Delphacid Recognition

Basic delphacid recognition features
Delphacids are mostly small insects, usually between 2-4 mm (range 1.5 - ~7mm).  They have piercing/sucking mouthparts, in the form of a beak.  The wings are membranous or somewhat thickened (especially when brachypterous), and held tent like; the wings may be clear or patterned.  The hind legs are jumping.  Among the planthoppers, the family Delphacidae is easily recognized by examining the hind legs.  At the end of the tibiae (near the “foot”) of each of the hind legs, there is a movable spur (the “calcar”) that is found only in delphacids (see figure at right).  The spur is large, distinctly larger than the teeth that are also at the end of the tibiae.  The calcar takes different forms in different groups of delphacids.  Most commonly it is flattened and rather curled, with a row of fine black-tipped teeth along the posterior margin.  However, in very primitive delphacids, the calcar is rounded or quadrate in cross-section and lacks the fine teeth.

Wing polymorphism and dispersal
Most species of delphacid planthoppers, along with certain Issidae and Dictyopharidae, can have different wing forms when adults within a species or population.  Adults may be either long-winged (macropterous, or dispersal forms, with fully developed flying wings) or short-winged (brachypterous, adult wings not functional for flying) (see Figure) within a single population of a species.  The proportion of long-winged and short-winged forms in planthopper populations varies tremendously dependent on the species involved and population density.  Some planthopper species are nearly all long-winged, with short-winged individuals rare.  Other species are can be nearly all short-winged.  For species that tend to be short-winged, crowding (or poor host plant quality) will cause nymphs to develop into long-winged (dispersal) forms instead, thus high population densities of usually short-winged species will develop functional flying wings for dispersal.  For some planthopper species, long-winged forms are unknown (but almost certainly occur).

Short-winged adults are easily mistaken for immatures since they do not have functional wings.  Short-winged adults and immatures can be distinguished (even in the field) with experience.  Generally, adults have membranous wings that meet (or nearly meet) for some distance along the midline of the abdomen; whereas nymphs have thickened wings that are at an angle so that they do not meet along the midline of the back over the abdomen.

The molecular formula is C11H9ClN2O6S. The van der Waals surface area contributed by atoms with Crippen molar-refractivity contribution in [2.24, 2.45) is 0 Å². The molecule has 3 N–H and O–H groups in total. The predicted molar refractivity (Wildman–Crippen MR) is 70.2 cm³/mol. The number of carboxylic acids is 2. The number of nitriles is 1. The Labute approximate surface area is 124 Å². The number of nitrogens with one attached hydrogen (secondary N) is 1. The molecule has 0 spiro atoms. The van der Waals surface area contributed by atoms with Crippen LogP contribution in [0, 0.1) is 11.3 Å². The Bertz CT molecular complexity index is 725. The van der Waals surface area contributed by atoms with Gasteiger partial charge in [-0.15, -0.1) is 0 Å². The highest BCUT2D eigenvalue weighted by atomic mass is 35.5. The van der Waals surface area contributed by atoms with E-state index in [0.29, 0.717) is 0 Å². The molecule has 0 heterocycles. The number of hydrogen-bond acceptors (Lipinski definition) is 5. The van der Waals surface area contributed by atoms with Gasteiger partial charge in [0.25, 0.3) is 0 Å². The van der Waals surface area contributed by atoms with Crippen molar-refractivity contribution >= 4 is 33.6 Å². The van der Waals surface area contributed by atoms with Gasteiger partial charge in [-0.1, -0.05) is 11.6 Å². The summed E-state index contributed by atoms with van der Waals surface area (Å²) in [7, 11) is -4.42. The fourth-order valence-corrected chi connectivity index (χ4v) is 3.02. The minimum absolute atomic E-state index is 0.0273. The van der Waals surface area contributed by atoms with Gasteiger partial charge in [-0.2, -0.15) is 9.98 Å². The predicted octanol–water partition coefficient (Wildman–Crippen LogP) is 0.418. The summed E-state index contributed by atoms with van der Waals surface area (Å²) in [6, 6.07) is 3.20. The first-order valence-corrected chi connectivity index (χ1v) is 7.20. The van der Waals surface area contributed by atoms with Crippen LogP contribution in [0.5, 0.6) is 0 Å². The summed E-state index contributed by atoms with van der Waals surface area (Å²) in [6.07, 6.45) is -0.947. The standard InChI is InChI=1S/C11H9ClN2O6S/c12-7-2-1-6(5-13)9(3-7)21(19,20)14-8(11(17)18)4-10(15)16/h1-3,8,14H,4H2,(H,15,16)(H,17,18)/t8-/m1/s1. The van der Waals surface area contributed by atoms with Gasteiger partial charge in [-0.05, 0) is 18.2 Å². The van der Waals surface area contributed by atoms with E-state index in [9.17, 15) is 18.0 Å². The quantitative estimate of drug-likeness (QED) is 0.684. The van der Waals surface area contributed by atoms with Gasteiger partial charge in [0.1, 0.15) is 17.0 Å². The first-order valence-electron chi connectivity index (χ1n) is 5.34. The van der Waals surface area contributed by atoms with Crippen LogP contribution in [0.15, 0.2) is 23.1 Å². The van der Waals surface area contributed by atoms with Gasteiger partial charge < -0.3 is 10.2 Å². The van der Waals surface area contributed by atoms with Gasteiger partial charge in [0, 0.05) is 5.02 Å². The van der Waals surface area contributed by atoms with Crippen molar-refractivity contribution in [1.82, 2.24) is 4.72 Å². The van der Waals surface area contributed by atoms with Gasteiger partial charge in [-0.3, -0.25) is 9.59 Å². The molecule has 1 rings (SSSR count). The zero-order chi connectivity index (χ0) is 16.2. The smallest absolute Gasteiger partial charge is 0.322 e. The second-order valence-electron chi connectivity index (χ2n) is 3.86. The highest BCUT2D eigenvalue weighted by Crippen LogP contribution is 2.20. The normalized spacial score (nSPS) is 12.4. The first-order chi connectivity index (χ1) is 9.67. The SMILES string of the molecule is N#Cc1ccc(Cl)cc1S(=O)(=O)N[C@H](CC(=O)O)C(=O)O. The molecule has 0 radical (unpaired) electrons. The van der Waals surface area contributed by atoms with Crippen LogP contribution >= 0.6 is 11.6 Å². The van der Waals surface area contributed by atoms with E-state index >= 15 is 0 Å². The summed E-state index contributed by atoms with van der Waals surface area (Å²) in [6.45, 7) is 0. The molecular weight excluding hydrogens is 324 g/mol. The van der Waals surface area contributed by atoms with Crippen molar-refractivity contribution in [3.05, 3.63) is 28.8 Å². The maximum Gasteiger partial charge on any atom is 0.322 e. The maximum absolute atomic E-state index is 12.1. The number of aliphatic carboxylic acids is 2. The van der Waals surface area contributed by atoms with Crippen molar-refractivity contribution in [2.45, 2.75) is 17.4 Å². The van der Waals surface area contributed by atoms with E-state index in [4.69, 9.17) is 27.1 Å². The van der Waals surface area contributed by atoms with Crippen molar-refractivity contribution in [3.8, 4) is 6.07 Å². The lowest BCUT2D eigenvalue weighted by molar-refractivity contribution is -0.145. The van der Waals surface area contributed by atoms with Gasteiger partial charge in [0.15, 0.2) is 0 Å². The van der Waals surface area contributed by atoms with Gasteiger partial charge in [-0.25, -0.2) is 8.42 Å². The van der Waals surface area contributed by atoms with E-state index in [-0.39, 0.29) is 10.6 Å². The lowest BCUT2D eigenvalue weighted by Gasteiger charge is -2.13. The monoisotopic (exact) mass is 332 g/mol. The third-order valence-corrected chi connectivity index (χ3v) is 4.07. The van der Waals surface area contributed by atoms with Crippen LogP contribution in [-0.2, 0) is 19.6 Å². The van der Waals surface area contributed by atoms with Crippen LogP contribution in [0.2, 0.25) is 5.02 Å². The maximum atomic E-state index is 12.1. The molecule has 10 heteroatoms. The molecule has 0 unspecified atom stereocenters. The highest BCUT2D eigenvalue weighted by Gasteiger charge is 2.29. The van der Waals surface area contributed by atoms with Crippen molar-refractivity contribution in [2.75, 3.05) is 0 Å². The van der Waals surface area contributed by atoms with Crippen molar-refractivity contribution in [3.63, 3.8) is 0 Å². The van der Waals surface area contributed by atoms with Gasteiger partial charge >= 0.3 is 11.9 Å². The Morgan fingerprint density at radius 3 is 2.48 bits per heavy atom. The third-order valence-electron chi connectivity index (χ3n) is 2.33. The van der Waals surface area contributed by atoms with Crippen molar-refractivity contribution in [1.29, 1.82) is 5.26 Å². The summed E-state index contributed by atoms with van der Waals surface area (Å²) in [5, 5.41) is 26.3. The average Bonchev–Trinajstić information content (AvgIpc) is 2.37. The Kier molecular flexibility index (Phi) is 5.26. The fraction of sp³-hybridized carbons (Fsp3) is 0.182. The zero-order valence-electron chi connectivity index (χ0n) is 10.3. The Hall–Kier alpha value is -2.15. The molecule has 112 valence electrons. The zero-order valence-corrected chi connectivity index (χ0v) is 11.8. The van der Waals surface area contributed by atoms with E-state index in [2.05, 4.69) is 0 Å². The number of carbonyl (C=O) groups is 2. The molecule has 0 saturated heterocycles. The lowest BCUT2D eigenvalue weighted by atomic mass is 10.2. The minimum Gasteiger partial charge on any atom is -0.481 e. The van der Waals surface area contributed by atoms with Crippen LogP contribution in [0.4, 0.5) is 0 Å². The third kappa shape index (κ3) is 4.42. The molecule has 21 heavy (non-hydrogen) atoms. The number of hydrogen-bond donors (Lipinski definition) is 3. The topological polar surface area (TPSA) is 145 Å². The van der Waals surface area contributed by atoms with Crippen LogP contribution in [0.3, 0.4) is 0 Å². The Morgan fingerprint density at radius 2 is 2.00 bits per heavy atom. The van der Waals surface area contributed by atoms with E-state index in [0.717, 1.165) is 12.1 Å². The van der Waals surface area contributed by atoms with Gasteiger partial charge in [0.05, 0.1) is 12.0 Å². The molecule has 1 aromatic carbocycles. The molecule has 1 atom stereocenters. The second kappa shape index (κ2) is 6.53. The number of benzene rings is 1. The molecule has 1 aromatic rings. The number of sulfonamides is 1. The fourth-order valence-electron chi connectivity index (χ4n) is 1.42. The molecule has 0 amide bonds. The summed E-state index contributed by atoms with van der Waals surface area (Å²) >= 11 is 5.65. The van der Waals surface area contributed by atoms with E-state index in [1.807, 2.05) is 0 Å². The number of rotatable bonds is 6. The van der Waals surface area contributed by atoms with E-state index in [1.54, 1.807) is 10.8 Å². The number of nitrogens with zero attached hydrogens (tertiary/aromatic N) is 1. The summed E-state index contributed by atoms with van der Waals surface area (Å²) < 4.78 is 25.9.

Planthopper species that are mostly short-winged are easily overlooked and some are rarely collected, particularly when the host plant is unknown.

Many – but not all – planthopper species in the eastern United States do better in moist or wet situations and years than they do in dry situations or years.  Delphacid populations in particular will decline precipitously during droughts.  Populations of individual species may therefore be highly variable between years -- abundant one year, but nearly absent the next.

Planthoppers tend to be less common in successional habitats than they are in ecologically stable habitats.  Particularly with the short-winged planthoppers, habitats that are maintained in a similar condition for a long period of time tend to be more productive.  Natural habitats that are ecologically stable such as grassy balds or wet meadows are particularly attractive localities for finding planthoppers. 

Some species migrate long distances.  This is particularly well known for the brown rice planthopper, Nilaparvata lugens, a major rice pest, migrates from tropical southern China north to Japan in large numbers.  Other delphacid species are known or have been suggested as having similar (albeit less dramatic) migratory habits.